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Congressman defends his lease as fair

Rangel has four rent-stabilized apartments in N.Y.

Representative Charles B. Rangel, a Democrat of New York, stood in front of his apartment building in Harlem as he responded yesterday to a report in The New York Times that he pays below-market rent for his four apartments at the complex. Representative Charles B. Rangel, a Democrat of New York, stood in front of his apartment building in Harlem as he responded yesterday to a report in The New York Times that he pays below-market rent for his four apartments at the complex. (ED OU/ASSOCIATED PRESS)
Email|Print|Single Page| Text size + By David Kocieniewski
New York Times News Service / July 12, 2008

NEW YORK - Representative Charles B. Rangel yesterday angrily defended the unusual housing bargain he has been granted by a major real estate developer in Harlem, saying he did not believe he was being allowed four rent-stabilized apartments because of his status as a member of Congress.

Responding to an article in yesterday's New York Times, Rangel, a Democrat of New York who is chairman of the powerful House Ways and Means Committee, said there was nothing illegal or unethical about his relationship with the Olnick Organization, his landlord at Lenox Terrace. He also said he did not believe it was unfair to avail himself of the multiple rent-stabilized apartments at a time of soaring rents in Manhattan and evictions of many rent-regulated tenants.

"I didn't see anything unfair about it," he said at a news conference he convened at the apartment complex on 135th Street between Lenox and Fifth avenues. "I didn't even know it was a deal."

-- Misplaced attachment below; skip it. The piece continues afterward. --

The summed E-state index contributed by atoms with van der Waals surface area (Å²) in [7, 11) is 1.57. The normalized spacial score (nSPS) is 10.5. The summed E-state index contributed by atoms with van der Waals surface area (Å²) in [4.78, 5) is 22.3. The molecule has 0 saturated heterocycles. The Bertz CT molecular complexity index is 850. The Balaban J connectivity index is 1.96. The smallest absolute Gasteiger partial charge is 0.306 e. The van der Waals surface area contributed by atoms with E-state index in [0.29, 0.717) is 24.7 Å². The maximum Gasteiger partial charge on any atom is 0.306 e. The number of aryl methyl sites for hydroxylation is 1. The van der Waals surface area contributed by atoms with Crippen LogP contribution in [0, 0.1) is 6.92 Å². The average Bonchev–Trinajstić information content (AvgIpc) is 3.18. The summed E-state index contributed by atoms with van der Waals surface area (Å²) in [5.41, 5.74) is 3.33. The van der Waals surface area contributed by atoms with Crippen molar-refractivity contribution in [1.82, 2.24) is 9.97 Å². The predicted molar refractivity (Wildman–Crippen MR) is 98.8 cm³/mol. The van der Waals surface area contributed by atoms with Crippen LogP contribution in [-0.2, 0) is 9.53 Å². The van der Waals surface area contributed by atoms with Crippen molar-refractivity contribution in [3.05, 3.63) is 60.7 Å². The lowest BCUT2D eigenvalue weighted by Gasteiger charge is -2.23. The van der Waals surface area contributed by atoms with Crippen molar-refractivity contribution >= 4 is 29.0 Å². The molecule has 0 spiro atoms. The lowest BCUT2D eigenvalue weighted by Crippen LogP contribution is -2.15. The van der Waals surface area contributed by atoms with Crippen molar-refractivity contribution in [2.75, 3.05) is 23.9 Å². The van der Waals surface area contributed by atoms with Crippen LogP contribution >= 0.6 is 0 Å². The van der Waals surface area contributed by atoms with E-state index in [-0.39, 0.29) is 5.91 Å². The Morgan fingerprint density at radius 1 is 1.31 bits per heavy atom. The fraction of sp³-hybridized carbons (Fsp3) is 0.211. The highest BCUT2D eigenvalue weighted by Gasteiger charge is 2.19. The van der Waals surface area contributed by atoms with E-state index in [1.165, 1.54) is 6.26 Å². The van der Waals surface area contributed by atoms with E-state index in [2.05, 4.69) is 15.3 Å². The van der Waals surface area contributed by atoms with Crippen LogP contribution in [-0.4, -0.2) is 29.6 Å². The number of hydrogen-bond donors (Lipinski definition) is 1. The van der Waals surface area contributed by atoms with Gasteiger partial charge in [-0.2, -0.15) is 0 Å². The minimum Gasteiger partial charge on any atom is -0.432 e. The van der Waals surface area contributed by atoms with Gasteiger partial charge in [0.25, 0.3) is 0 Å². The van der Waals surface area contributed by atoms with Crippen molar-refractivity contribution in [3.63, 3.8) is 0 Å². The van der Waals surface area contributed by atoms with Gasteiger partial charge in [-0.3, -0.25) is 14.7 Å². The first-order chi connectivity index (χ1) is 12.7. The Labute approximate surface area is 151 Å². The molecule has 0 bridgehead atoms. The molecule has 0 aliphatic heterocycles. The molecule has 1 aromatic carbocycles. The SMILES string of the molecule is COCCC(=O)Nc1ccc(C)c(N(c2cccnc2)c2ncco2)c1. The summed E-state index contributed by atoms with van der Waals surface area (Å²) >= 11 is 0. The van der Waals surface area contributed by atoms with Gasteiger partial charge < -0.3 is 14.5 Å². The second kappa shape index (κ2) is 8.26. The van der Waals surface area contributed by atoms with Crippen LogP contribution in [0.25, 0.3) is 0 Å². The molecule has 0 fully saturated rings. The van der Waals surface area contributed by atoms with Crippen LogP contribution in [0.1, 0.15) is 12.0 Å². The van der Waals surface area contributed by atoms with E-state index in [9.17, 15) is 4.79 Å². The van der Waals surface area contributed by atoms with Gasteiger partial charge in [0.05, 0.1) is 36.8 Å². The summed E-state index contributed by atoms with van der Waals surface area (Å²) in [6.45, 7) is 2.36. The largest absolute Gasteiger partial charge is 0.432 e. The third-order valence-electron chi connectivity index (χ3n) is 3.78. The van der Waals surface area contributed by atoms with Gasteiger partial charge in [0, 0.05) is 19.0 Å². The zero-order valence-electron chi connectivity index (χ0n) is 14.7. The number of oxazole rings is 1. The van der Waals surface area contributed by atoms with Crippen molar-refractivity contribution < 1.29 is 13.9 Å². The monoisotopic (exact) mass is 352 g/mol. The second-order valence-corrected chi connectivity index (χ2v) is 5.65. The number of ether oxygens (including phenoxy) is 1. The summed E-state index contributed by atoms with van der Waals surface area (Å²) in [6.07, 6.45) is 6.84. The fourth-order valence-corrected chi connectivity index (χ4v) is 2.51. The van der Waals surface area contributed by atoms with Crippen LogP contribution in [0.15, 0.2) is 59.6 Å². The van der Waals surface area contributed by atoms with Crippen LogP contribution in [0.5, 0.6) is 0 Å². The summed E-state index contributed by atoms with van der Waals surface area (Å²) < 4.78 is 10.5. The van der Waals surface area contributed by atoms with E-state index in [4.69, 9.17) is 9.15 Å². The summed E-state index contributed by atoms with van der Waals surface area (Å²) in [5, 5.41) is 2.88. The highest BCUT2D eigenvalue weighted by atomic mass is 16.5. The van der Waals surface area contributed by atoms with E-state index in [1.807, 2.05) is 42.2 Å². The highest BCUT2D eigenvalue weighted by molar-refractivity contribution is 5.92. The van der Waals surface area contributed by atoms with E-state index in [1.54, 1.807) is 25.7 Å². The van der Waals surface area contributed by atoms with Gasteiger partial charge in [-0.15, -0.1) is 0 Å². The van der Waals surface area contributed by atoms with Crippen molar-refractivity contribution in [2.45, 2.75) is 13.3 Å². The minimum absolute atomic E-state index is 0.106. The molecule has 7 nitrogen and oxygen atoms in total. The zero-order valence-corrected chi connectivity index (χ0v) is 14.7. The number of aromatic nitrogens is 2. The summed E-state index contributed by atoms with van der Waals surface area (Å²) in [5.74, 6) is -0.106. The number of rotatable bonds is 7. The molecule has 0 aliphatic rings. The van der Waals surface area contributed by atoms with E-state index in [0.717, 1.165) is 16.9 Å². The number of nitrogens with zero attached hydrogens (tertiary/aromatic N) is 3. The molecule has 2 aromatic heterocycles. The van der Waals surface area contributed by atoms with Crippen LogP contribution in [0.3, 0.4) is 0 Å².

Rangel said he did not believe it excessive to have three adjacent apartments on the building's 16th floor, where he and his wife live. But he said he would consider giving up the fourth apartment, which he uses as a campaign office, if his staff concludes that it violates the state and city requirement that rent-regulated apartments be used only as primary residences.

"That is something that I have to look into," he said. About the adjacent apartments, "as it relates to me and my family, I'm not looking into that at all," he added.

A government watchdog group yesterday asked the House Ethics Committee to look into the arrangement and find out whether it violated a ban on members' accepting gifts of more than $100.

The group, Citizens for Responsibility and Ethics in Washington, also filed a complaint with the Federal Election Commission, seeking a review of whether the Olnick group, by granting Rangel the use of a below-market apartment for an office, was making an illegal corporate campaign contribution.

Rangel paid a total rent of $3,894 a month for his four units in 2007, according to state records obtained by the Times. The Olnick Organization's website now advertises similar apartments in Rangel's building at a combined market rent of $7,465 to $8,125 a month.

State and city laws allow tenants to lease more than one rent-stabilized apartment, but also permit landlords to evict tenants who have more than one. As the Manhattan housing market tightens, many landlords have been moving to force tenants out and enable themselves to charge higher rents, and housing specialists say it is virtually unheard of for any tenant to have four such apartments.

Rangel's occasionally chaotic 20-minute sidewalk news conference included several testy exchanges with reporters. But the lawmaker, who has served 19 terms in the House of Representatives, also seemed unnerved by a passer-by who shouted "House the homeless!" and by other neighborhood residents who showed up to confront him.

Saying he was proud to have lived nearly all of his 78 years in "my beloved Harlem," Rangel explained that although his 16th-floor residence was technically considered three apartments, two of them had been combined by the previous tenant before he moved in more than 20 years ago.

He said that when the apartment next to those two became vacant about a decade ago, he rented it and began using it as a den and a guest room for relatives and out-of-town visitors.

"I got that apartment and I used that as my den and my office," he said. "When I came in late at night from Washington, I'd go in there first. It's a studio apartment."

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